Does Macbeth deserve our sympathy in Shakespeare's "Macbeth"?At the end of the play, Macbeth loses his wife,realizes that he had been deceived by the witches,fights valiantly against Macduff, but...
Does Macbeth deserve our sympathy in Shakespeare's "Macbeth"?
At the end of the play, Macbeth loses his wife,realizes that he had been deceived by the witches,fights valiantly against Macduff, but dies. Give reasons for your answer. Please refer closely to Act 1 scene 3 and Act 1 scene 5 in your answer.
Macbeth deserves no sympathy. Again, the old moral that one is ultimately responsible for one's actions comes into play. With Macbeth's unconscionable acts, the reader is reminded of the story of Doctor Faustus, who sells his soul to the devil in exchange for supernatural powers. So, too, has Macbeth sold his soul to the supernatural powers and must pay the price.
While Macbeth may be somewhat seduced by the three sisters, he still has the free will to choose what course his life will take. In Act I after the "three sisters" pronounce their prediction, Banquo warns Macbeth of the danger of placing faith in what the preternatural powers tell him; he cautions Macbeth that witches' words are often tricky and incomplete:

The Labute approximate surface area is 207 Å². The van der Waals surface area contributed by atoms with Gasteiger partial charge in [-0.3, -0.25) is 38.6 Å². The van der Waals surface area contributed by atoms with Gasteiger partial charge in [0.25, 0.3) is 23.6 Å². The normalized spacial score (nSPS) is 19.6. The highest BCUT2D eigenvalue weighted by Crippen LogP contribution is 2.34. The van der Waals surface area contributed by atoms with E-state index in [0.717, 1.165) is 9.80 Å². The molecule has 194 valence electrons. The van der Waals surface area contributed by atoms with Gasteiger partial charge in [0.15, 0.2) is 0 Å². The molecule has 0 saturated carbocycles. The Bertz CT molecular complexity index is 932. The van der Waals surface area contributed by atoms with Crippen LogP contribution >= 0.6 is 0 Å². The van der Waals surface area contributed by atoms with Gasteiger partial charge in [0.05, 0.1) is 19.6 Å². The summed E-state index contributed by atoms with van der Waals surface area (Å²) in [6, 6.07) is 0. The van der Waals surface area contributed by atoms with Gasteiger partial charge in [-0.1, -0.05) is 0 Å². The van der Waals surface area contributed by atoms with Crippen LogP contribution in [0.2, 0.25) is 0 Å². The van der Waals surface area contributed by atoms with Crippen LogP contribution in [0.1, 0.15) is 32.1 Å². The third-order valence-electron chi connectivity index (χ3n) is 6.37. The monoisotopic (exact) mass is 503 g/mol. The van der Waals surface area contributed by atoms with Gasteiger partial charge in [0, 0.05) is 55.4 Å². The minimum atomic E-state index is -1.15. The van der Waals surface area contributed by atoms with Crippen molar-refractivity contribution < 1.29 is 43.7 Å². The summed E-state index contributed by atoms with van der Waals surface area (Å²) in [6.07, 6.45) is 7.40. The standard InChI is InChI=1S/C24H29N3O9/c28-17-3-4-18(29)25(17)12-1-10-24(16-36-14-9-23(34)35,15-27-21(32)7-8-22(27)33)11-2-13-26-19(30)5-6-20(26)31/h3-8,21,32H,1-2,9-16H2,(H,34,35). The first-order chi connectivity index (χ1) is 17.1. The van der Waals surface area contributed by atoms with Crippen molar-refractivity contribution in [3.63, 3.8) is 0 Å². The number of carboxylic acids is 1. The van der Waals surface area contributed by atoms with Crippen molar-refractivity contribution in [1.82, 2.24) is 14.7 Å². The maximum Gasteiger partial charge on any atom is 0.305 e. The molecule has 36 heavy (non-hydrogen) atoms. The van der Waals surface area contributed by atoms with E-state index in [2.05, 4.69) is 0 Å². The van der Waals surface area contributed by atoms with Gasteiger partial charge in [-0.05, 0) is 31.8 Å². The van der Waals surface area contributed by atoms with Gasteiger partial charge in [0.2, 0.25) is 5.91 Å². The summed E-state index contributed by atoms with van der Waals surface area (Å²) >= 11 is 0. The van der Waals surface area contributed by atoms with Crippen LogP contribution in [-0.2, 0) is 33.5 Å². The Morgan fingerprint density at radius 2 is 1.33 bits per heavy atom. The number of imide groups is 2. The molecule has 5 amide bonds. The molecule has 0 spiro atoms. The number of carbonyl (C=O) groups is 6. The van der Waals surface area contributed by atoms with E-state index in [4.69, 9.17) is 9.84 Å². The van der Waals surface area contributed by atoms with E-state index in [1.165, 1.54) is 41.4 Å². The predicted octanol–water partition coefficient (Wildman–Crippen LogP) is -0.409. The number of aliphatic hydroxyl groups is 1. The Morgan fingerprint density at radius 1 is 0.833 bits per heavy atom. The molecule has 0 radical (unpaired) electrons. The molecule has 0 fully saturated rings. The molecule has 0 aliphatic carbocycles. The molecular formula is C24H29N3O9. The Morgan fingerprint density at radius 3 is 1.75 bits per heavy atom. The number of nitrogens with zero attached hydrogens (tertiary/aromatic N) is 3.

That, trusted home,/Might yet enkindle you unto the crown,/Besides the Thane of Cawdor. But 'tis strange:/And oftentimes, to win us to our harm,/The instruments of darkness tell us truths,/Win us with honest trifles, to betray 's/In deepest consequence. (I,iii,120-127)
Despite this warning, in his cupidity Macbeth ignores his premonitions that "This supernatural soliciting/Cannot be ill, cannot be good" (I,iii,130-131), and considers still that "If chance will have me King, why, chance may crown me without my stir" (I,iii,144).
So, while Macbeth hopes that Fate will take care of things, Lady Macbeth's ("Leave all the rest to me" (I,v,72) and his own ambitions effect their tragic mistakes as they take Fate into their own bloody hands. For, it is not "chance" that kills Duncan; it is not "chance" that murders Macduff and his family. It is the hand of Macbeth. For, in his overwhelming desire for power, Macbeth sells his very soul and commits evil, causing the tragedy known as "Macbeth."